What Does it Take to be a Mastermind Group Participant?

Before and during the first meeting, members will agree on group rules, expectations, and guidelines. That includes setting a single, definite focus for the group and clarifying the outcome everyone is looking to achieve. Confidentiality is another critical concern—be sure to talk about what everyone can and cannot share.

Mastermind group work doesn’t end after a meeting. Everyone makes time for action, learning, and research between meetings. The group can also decide on shared activities outside of meetings, such as reading an article or chapter of a book together. Groups may invite outside speakers on specific topics or arrange for presentations. The most crucial point is that activities are planned jointly and that everyone takes an active role in the conversations. Leaning back and letting others do the work is not acceptable.

Group Facilitators

When you fill out your participation survey, you have the option to volunteer as a group facilitator. Mastermind group facilitators start and run groups. They help the group dive deeply into discussions and work with members to create success by holding each other accountable.

Facilitators do NOT have to be an expert on the subject.

They will NOT be expected to teach about the topic.

Qualifications include an interest in learning about the topic and a willingness to network with peers in other language pairs/fields/locations. Mastermind group facilitation is a 6-month commitment.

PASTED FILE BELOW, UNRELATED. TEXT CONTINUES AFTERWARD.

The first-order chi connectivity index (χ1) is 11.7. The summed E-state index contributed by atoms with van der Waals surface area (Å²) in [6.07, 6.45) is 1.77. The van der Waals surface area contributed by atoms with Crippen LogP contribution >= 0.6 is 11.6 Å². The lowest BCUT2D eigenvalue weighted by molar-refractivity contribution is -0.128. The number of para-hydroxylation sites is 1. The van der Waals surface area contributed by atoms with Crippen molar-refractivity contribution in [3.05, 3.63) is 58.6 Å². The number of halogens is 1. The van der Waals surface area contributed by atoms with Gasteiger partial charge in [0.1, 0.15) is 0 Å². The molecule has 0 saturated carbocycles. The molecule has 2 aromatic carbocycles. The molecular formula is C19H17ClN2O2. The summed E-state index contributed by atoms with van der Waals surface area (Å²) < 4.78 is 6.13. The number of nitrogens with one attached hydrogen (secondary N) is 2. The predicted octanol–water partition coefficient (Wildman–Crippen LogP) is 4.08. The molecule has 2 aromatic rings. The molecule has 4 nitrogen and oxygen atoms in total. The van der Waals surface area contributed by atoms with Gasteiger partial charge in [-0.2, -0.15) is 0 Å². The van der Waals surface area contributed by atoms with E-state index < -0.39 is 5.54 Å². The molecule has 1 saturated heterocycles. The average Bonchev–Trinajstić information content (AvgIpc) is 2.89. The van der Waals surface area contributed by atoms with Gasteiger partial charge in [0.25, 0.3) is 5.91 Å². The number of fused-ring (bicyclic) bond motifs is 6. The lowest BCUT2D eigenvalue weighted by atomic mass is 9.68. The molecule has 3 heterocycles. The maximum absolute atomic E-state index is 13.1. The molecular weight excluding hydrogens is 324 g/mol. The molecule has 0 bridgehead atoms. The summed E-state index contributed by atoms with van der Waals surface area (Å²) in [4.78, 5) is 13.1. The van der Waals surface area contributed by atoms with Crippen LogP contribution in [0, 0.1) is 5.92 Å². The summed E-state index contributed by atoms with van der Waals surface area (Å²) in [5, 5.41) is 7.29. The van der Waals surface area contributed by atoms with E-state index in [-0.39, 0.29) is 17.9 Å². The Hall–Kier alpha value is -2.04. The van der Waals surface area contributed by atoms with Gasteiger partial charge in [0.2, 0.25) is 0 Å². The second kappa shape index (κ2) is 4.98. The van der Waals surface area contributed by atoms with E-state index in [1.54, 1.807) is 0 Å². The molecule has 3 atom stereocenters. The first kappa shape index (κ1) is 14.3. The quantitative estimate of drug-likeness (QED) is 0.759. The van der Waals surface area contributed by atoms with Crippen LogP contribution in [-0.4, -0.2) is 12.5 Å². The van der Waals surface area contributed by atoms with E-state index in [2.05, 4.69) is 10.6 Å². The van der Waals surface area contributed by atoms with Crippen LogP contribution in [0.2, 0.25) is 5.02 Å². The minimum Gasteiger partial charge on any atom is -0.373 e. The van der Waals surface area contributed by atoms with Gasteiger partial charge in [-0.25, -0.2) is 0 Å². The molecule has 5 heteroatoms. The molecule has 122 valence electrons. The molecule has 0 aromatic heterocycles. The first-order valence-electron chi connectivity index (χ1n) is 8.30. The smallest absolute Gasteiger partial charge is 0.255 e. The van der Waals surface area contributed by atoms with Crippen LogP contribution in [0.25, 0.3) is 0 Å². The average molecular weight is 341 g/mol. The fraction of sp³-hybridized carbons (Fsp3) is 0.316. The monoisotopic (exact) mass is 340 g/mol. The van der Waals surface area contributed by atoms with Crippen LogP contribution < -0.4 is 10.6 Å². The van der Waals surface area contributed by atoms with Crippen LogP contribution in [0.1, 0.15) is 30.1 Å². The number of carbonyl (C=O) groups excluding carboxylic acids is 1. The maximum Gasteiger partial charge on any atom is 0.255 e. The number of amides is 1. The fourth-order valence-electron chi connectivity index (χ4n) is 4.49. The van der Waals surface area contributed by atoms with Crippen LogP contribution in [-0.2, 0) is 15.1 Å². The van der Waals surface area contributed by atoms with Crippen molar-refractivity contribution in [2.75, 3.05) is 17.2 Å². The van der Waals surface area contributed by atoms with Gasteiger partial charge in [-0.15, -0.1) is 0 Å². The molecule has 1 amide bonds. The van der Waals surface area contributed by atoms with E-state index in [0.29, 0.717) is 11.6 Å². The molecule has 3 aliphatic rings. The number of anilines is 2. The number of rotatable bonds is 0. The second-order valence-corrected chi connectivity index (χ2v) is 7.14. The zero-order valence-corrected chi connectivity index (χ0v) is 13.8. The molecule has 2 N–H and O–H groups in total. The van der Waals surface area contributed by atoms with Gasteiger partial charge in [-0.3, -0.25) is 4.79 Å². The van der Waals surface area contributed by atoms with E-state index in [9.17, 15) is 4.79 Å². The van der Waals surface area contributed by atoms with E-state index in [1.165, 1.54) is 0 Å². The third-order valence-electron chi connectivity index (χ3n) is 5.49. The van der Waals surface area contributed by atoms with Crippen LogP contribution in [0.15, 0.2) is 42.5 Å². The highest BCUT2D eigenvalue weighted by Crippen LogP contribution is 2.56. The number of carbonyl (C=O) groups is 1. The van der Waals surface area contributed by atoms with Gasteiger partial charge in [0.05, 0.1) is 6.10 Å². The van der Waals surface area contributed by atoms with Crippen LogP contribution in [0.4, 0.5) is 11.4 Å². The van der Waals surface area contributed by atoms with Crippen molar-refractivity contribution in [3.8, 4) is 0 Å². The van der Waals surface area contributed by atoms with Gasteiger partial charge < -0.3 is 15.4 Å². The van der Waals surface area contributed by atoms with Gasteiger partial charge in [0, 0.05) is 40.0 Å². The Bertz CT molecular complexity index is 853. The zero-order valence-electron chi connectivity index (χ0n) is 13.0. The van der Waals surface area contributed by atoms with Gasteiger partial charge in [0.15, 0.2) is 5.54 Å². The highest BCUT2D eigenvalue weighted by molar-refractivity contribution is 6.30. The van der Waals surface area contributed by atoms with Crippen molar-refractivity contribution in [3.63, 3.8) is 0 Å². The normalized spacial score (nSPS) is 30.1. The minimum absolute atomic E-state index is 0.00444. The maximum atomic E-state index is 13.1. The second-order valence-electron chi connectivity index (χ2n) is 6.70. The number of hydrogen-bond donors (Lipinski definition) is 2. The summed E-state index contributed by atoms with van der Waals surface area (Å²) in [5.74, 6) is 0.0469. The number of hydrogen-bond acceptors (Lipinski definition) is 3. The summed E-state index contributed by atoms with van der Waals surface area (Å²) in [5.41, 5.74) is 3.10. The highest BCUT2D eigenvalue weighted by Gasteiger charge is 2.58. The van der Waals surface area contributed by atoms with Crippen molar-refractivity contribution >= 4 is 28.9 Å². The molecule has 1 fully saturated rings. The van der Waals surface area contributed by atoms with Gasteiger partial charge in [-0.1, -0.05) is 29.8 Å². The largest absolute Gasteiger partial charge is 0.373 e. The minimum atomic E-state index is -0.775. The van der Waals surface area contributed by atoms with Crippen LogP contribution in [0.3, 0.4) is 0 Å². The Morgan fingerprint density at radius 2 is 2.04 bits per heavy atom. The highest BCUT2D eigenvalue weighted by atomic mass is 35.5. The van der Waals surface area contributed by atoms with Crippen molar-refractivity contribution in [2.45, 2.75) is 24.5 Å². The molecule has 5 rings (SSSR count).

Benefits:

  • An ideal way to try something new
  • No previous leadership experience required
  • The same level of professional experience as group members
  • No expectation of teaching or being an expert in a topic

Group participants are eligible to earn up to 10 continuing education points (1 CE point for every 2 hours of meeting time). Mastermind groups will be asked to keep attendance records to document CE claims.

Facilitating a Mastermind group can also help to expand your network beyond your language pair or division. Because all participants are ATA members, you will learn more about other ATA membership benefits and division activities.

The Mentoring Committee is excited to offer Mastermind groups as a new membership benefit in 2021. With your active participation and feedback, we hope to roll out a more extensive variety of groups in 2022. Questions or suggestions? The Mentoring Committee is looking forward to hearing from you! They can be reached at mentoring@atanet.org.